Figure 3. Synaptic depression of unitary EPSCs by conditioning multi-unit HFS-STN.

Comparison of occlusion-positive and occlusion-negative afferents. GABA(A) receptors were blocked with gabazine (15 µM). A) Data from Microstim of a occlusion-positive afferent. Plot of normalized uEPSC amplitudes against trial number. The uEPSC data was obtained in the absence of HFS-STN (Control and Recovery) and after pairing with trains of HFS-STN (HFS-STN-conditioning). B) Same but occlusion test negative. C–F) Quantification of results. The test responses paired with HFS-STN underwent a marked depression of release, as indicated by reduced uEPSC amplitudes (C), reduced success rates (D), enhanced paired pulse ratios (E) and increased coefficients of variation (F). Note stronger effects in occlusion-positive afferents. The asterisks refer to the significance levels for differences with respect to the control values (ANOVA). The differences between Control and respective Recovery values were not significant and are omitted in the graphs, for clarity.

The examination of occlusion-negative afferents offers an opportunity to address non-intrinsic modulatory actions on release, e. g. effects derived from other HFS-STN-activated fibers that terminate in the neighbourhood of the tested axon. The plot obtained from the occlusion-negative afferent of Fig. 3B illustrates that the failure rate is now lower, but nonetheless amplitudes, success rates, PPR and CV were significantly altered in the population of occlusion-negative terminals (Fig. 3C–F, Table 1).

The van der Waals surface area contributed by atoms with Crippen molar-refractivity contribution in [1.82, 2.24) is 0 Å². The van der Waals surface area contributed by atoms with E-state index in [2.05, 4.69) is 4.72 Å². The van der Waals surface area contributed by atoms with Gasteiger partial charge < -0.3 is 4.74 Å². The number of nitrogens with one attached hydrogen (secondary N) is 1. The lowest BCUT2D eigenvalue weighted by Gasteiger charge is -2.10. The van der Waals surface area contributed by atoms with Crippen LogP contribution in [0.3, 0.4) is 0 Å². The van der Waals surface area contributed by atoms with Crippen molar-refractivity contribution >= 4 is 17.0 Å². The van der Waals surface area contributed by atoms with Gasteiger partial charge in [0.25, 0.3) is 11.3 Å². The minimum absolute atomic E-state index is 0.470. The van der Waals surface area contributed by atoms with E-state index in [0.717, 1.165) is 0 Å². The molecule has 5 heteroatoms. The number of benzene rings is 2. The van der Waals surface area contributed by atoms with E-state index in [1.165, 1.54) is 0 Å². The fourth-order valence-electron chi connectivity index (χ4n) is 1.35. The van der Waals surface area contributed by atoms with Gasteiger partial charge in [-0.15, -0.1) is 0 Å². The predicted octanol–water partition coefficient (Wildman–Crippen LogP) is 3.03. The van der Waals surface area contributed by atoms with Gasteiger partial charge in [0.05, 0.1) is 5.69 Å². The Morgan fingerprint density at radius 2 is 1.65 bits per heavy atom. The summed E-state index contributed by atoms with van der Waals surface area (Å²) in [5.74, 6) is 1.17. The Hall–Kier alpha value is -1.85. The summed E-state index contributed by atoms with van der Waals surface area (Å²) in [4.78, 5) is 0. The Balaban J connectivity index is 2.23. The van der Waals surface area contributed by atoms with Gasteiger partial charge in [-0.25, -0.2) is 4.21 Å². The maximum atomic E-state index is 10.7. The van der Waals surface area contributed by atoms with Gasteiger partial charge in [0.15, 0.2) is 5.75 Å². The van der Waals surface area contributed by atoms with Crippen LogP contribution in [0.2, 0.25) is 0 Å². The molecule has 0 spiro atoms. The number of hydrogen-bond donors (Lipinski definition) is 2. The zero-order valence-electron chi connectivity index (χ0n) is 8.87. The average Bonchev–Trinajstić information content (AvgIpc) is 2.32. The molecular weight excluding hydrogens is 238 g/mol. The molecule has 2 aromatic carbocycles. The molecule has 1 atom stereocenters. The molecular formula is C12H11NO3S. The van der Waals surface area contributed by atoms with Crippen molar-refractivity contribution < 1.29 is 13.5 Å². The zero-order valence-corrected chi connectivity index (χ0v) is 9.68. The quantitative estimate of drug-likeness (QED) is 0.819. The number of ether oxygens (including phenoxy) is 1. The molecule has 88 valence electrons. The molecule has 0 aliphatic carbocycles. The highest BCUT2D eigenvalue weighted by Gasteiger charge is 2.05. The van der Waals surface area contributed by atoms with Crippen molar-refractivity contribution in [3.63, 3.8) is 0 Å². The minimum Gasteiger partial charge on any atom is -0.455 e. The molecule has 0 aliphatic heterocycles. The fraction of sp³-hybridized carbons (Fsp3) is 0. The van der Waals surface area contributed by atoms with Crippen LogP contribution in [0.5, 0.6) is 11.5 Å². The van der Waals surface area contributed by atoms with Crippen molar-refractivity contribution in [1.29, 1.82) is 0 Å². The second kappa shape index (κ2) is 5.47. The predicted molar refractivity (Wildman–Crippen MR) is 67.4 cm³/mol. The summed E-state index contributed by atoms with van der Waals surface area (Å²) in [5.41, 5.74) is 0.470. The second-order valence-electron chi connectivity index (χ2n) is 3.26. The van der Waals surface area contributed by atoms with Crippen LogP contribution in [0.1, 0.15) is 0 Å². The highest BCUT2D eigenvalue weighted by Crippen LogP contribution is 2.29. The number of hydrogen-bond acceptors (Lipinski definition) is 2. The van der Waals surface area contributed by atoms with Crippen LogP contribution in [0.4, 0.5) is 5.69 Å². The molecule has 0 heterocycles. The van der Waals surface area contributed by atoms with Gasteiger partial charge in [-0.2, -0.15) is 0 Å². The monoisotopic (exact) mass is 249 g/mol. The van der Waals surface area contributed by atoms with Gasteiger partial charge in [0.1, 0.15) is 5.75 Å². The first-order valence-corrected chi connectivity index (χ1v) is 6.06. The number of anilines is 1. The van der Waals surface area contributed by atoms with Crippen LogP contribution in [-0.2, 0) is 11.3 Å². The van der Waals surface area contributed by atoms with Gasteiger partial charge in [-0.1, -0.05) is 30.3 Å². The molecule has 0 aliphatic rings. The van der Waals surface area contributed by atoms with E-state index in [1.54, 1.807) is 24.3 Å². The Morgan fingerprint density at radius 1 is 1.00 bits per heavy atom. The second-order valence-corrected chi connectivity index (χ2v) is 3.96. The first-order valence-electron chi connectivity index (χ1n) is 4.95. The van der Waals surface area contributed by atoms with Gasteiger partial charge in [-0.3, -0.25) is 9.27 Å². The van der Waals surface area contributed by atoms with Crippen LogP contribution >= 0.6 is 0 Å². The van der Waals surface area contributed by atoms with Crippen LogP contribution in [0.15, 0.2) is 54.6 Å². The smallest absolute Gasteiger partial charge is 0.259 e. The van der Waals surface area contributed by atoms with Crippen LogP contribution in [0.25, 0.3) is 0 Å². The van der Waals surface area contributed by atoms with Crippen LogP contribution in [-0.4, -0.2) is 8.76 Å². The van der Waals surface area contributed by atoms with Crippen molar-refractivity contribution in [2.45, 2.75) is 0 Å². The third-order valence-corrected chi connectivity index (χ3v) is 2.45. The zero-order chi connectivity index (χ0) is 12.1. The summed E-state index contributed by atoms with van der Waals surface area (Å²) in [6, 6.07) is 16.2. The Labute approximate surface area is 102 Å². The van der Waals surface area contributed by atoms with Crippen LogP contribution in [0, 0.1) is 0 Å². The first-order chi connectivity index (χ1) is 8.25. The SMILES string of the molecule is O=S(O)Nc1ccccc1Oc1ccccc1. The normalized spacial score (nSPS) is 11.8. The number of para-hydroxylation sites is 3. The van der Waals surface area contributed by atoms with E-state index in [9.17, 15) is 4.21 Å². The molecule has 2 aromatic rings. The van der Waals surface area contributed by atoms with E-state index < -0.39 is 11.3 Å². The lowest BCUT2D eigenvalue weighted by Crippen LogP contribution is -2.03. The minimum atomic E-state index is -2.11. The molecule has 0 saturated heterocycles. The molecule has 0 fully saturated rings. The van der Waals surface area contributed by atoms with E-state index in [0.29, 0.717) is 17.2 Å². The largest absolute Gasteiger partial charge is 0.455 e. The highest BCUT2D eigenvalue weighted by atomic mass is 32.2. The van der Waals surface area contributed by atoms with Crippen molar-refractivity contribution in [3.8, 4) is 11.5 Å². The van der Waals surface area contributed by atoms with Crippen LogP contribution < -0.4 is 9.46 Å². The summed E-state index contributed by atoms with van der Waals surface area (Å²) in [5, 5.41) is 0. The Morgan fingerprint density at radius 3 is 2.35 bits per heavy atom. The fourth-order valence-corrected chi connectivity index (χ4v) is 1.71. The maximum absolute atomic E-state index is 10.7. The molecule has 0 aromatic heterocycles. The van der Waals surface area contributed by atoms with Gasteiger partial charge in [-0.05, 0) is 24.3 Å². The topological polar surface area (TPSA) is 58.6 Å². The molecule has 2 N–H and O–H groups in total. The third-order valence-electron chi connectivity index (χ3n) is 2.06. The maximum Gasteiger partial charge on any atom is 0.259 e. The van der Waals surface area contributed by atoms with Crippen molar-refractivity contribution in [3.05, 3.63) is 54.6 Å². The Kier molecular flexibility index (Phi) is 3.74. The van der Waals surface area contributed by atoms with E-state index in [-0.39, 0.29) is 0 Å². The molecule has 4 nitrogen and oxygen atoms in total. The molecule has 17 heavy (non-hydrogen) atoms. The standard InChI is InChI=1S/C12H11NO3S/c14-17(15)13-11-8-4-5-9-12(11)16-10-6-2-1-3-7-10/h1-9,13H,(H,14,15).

Assuming that the exocytosis of single vesicles is a probabilistic process, unitary test responses must exhibit a certain fraction of failures even though the active zone of transmitter release is successfully invaded by an AP. The presence of a postsynaptic response can be regarded as the best proof that the AP invaded the terminals. In multiquantal responses (several vesicles released simultaneously), a presynaptic depression should then reveal itself by a decrease in amplitude and an increase in the PPR, which was the case (Table 1). In uEPSCs from occlusion-negative glutamatergic connections (after exclusion of failure traces), the amplitude reduction and PPR increase were still significant.